Jeff Janes wrote:
> On Tue, Mar 8, 2016 at 4:09 PM, Alvaro Herrera <alvhe...@2ndquadrant.com>
> Yeah, I find that pretty impenetrable too. I just treated it as a
> black box, I changed how the number passed into it gets set, but not
> the meaning of that number. Initially I had the user set the one-byte
> format directly because that was much simpler, but before submitting
> the patch I changed it to take the human-readable value and do the
> conversion to the one byte format, because the gpg command-line tool
> takes the number of iterations, not the one byte format, as the input
> for its own s2k-count setting.
Funny -- I partially edited the patch to use the one-byte number instead
too, because that seemed more reasonable, but eventually (looking at
gnupg) decided not to. And deleted the email on which I explained that,
> > I would love to be able to read gnupg's code to figure out what it is
> > that they do, but the structure of their code is even more impenetrable
> > than pgcrypto's. Perhaps it would be easier to measure the time it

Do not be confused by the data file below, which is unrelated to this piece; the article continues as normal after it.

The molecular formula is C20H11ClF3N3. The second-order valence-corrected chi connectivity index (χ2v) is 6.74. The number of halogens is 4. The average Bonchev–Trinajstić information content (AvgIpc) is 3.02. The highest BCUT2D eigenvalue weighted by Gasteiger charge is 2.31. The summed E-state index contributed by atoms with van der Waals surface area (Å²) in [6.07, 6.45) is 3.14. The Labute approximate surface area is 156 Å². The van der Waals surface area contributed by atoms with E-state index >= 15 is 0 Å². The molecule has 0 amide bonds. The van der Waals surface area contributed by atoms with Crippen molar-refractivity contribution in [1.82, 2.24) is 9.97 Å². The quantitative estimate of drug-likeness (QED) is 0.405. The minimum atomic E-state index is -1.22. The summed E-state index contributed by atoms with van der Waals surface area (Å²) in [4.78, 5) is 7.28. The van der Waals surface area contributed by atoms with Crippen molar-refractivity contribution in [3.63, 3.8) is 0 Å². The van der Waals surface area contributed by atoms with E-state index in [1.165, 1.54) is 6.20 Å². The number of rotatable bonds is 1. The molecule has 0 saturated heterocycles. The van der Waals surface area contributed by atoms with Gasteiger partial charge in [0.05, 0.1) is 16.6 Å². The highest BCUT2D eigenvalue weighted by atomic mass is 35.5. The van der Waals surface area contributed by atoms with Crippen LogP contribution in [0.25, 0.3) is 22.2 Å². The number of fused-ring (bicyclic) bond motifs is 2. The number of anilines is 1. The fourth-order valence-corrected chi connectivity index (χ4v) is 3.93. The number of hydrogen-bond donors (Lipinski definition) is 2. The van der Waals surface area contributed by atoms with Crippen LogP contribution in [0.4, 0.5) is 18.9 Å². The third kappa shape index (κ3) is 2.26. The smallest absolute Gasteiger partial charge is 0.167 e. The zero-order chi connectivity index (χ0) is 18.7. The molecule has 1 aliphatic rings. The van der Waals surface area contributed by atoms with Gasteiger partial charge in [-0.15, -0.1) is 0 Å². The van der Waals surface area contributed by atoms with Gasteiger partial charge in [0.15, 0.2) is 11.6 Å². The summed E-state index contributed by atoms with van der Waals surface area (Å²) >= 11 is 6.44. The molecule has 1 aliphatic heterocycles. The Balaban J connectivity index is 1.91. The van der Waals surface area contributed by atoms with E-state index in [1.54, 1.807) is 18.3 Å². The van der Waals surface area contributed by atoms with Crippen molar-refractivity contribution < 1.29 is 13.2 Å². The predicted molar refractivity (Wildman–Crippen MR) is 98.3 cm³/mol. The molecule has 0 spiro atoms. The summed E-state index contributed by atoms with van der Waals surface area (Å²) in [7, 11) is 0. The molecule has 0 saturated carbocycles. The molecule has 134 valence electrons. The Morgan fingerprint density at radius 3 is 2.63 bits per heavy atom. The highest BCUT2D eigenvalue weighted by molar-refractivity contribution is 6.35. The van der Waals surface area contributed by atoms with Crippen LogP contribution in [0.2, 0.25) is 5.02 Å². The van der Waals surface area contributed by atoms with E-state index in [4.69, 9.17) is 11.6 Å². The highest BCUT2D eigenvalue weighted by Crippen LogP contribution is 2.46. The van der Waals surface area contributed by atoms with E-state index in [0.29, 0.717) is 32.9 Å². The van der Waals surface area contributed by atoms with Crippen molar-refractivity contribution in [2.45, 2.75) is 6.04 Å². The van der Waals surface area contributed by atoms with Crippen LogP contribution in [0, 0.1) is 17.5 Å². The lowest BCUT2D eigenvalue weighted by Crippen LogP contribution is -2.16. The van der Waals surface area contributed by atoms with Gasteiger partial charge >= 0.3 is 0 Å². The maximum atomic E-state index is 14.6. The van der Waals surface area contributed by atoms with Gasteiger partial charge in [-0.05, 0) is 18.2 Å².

> > takes to run some s2k operations ...
> The timings are about the same between the patched pgcrypto and gpg
> when using the same settings for s2k-count. Also, if I encrypt with
> gpg with a certain setting, pgcrypto properly detects that iteration
> count and uses it (if it didn't get it correct, it would be unable to
> decrypt). And vice versa.
OK, it seems we're good then.
> Do we know why the default for pgcrypto is to use a stochastic number
> of iterations? I don't see how that can enhance security, as the
> number of iterations actually done is not a secret.
Nope, unless Marko has some input there. I find it baffling too.
> And I see that you committed it now, so thanks for that too.
You're welcome, thanks for the patch.
Álvaro Herrera http://www.2ndQuadrant.com/
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